Thanks to MynoT and Gazza and also to Shropshirelad – I thought it must be my Mac again [!] failing to retain my name and email like it used to.

    • Shropshirelad

      Yes, for whatever reason my ‘Name & Email’ don’t come up automatically as they used to do. It’s only a tad annoying because I now have to remember on my first visit to re-enter them. If I don’t navigate away from the page it remains there even after a ‘refresh’.

      I use a Windows RT tablet which is not compatible with browsers like Safari and Firefox. Anyway, at least I can still access the site which is the most important part – so I’m quite happy.

  5. jean-luc cheval

    A few new words and expressions such as “ground glass”, “bird of passage”, the American locust and “dishdash” which I thought had an “a” at the end but the clueing was fair.
    Nice to see Jeeves again. Is it PG Wodehouse birthday or something?
    Thanks to MynoT and to Gazza for the review.

  6. dutch

    I wasn’t sure the eggs in 22d could have a plural, but my brb app thinks they can. I really liked the misleads in “read one’s palm” in 1a and “arab sports” in 26a, and also “deck” in 3d. I was caught out by the alternative spelling of the note in 24a. Took typical back-page time, but not complaining.

    Many thanks MynoT and Gazza – I don’t remember MynoT going through the alphabet, either I didn’t notice (quite likely) or it was before I started doing toughies

  7. Hanni

    Pleasant solve although I have never heard of 14a or 25a and 26a was only vaguely familiar. I had exactly the same problem as Dutch re 21a and 22d.

    Favourites are 1a and 17a.

    Many thanks to MynoT and to Gazza for a great blog.

  8. Una

    I found the bottom left difficult and needed hints.I liked the anagrams in 14a and 17a and quite a few other clues.
    Thanks to Gazza and MynoT.

  9. Sheffieldsy

    Another fruitful early evening pub visit. This was an enjoyable Toughie solved at a nice pace. Our favourites were 1a for the surface, 15d for the sheer chutzpah of getting that author’s initials into a clue and 26a for the deception.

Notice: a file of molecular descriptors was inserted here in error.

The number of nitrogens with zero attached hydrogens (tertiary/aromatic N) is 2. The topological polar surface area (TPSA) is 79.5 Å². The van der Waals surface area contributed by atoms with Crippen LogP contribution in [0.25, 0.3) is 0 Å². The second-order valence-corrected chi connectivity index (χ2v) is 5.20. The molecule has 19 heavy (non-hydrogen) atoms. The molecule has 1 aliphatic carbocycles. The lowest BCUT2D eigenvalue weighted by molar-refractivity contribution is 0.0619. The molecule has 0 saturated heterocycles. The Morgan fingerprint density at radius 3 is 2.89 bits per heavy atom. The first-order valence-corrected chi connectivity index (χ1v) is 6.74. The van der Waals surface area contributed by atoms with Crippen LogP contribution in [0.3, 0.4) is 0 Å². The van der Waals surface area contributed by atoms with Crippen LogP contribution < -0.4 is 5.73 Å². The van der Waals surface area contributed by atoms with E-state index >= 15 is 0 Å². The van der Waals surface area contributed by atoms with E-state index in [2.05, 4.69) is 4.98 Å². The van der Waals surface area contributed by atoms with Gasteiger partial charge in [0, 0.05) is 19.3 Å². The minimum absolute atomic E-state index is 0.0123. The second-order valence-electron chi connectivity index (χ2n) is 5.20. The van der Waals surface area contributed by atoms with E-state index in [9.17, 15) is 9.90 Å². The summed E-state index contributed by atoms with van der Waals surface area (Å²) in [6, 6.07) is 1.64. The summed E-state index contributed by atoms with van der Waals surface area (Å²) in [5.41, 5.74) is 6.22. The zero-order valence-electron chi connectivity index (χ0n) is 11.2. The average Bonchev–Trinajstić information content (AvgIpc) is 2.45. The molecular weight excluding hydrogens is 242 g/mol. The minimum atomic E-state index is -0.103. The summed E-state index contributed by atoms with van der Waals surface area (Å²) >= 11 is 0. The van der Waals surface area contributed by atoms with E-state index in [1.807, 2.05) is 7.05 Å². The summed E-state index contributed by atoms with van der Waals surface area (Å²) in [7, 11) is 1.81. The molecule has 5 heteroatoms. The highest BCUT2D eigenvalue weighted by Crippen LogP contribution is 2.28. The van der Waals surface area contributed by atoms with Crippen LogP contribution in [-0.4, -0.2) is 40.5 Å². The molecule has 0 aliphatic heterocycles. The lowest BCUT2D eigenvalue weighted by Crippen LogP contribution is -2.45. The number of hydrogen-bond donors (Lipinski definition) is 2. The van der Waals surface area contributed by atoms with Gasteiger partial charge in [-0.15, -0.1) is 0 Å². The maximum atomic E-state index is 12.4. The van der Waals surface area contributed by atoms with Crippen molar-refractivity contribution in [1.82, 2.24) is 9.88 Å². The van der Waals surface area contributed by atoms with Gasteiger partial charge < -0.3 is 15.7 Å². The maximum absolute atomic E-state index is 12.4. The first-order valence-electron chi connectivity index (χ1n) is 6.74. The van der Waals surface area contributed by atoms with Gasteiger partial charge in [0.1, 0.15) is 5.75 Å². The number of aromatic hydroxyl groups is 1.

We felt it worth 2*/3*

    Thanks to Gazza for the blog and MynoT.

  10. KiwiColin

    26a needed Google confirmation as it was new to me and it took a bit of memory dredging to recall alternative note in 24a. Relatively gentle but I found it a pleasant puzzle to relax with after having put our blog together on the other side.
    Thanks Mynot and Gazza.

  11. Heno

    Thanks to MynoT and to Gazza for the review and hints. I quite enjoyed this, but ran out of steam. Needed 12 hints to finish.

  12. Tstrummer

    Did this after the Australians this morning in between visits to the laundrette. I enjoyed the solve more than the laundry, but one does meet some extraordinary characters in there. Today, an ex-con explaining how he puts his tumble dryer on the landing of his flats in the dead of night to get free electricity from a power point out there. I’m glad I’m not his neighbour.

    I’d never heard of 26a but a quick check in the book of words confirmed my bung-in. Top of the fluffy pile was 15d, with 20d nestling underneath. Many thanks to MynoT and to Gazza for the erudition. 2*/3*

  13. OlgaTheOwl

    I’ve only recently started Toughies, but I’ll be honest and say that without this site I wouldn’t bother – I can usually get maybe half-way through (an improvement on when I started!) but even looking at the answers next day doesn’t help, I need the parsing spelled out for me.

    Thanks, guys, very much for what you do! :heart:

  14. judetheobscure

    In reply to the first post, I’ve been attempting the back pagers for around a year now and just occasionally, either when prompted by a comment on a back page puzzle, or if I’ve completed it quickly and am at a loose end, I’ll have a look at the toughie. I think I must have started this in February(!) but still had two clues left, 1d and 9a, when I rediscovered it today. They fell into place without difficulty so either I’ve got better at solving or a month or more of mulling has proved beneficial as this is my first toughie completely solved :)
    With words/phrases like 14a, 18d, 26a and 12d it definitely has to be at least a 3*. And 5* obviously for enjoyment ;) 3d and 5d my favourites.